Feb 28, 2005 (10:02 AM EST)
Symantec CEO Takes On Microsoft, Again
Read the Original Article at InformationWeek
Symantec Corp. took its offensive against Microsoft to government technology executives on Monday. The security company's CEO, John Thompson, complimented Microsoft on efforts to secure the Windows environment, but characterized the work as incomplete for many technology managers.
Speaking at the Information Processing Interagency Conference in Orlando, Fla., Thompson said Microsoft's move to secure Windows and its applications from hackers and other threats won't help government IT managers because few agencies rely exclusively on Microsoft software. Microsoft's approach doesn't help those who employ other operating systems, such as Linux, Thompson says.
Thompson's remarks echo those he made a fortnight ago at the RSA Conference, shortly after Microsoft announced plans to acquire antivirus software vendor Sybari Software Inc., a field Symantec dominates.
Microsoft's acquisition of Sybari, along with Symantec's intent to purchase storage vendor Veritas Software and its takeover of backup-and-recovery software vendor PowerQuest, demonstrate how software vendors are expanding to offer broader product lines. IT managers, whether in government or business, need to seamlessly bridge the divide between devices, systems, and network management in heterogeneous environments, Thompson says.
"Security, as traditionally defined, isn't enough," he says. Besides providing patches to fill security holes, IT managers must be more proactive in preventing them because the time between exposure to a vulnerability and the damage it could cause has shrunk from months to days. "That suggests we have to shift the game to offense from defense, to protect critical infrastructure by taking a more holistic, proactive approach before information is stolen or misused," Thompson said.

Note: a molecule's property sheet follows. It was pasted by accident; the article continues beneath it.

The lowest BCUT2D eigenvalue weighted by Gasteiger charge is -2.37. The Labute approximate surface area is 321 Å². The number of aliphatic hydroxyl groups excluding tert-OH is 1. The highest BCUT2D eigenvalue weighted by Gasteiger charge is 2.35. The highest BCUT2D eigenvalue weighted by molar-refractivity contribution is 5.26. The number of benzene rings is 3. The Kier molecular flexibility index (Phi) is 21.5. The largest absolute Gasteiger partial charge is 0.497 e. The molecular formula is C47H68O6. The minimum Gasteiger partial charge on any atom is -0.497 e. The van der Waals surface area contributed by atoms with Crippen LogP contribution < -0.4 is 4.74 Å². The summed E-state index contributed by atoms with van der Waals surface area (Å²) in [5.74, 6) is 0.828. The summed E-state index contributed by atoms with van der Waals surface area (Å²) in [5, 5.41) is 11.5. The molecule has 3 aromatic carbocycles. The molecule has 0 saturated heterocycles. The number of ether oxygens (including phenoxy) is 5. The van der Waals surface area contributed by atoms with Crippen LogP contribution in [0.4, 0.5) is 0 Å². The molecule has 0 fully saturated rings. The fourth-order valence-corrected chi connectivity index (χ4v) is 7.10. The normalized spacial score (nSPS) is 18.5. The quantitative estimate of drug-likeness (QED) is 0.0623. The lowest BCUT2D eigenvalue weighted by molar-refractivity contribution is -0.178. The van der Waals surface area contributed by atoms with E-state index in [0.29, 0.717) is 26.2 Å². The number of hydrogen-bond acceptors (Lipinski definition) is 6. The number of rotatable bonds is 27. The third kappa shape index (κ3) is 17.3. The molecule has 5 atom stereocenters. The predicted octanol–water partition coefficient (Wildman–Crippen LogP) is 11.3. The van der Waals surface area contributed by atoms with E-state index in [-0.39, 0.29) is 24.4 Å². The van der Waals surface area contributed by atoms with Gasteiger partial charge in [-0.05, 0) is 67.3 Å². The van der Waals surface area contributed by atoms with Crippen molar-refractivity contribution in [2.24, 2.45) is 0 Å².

Thompson outlined a more holistic approach to cybersecurity, in which an external alert triggers an internal assessment of an enterprise's IT environment, identifying systems vulnerable to attack. The process could automatically update patches in unprotected systems, and information garnered about potential attacks could automatically prompt more frequent backups, from desktop PCs to corporate data centers. These actions could produce an automated audit trail that could help companies meet regulatory compliance. Symantec, Thompson said, needs to strengthen its portfolio to include areas such as asset management and tracking, and tie those into early-warning intelligence to help customers keep their IT systems operating regardless of what happens. "It's time," he said, "to do more than raise red flags and block threats."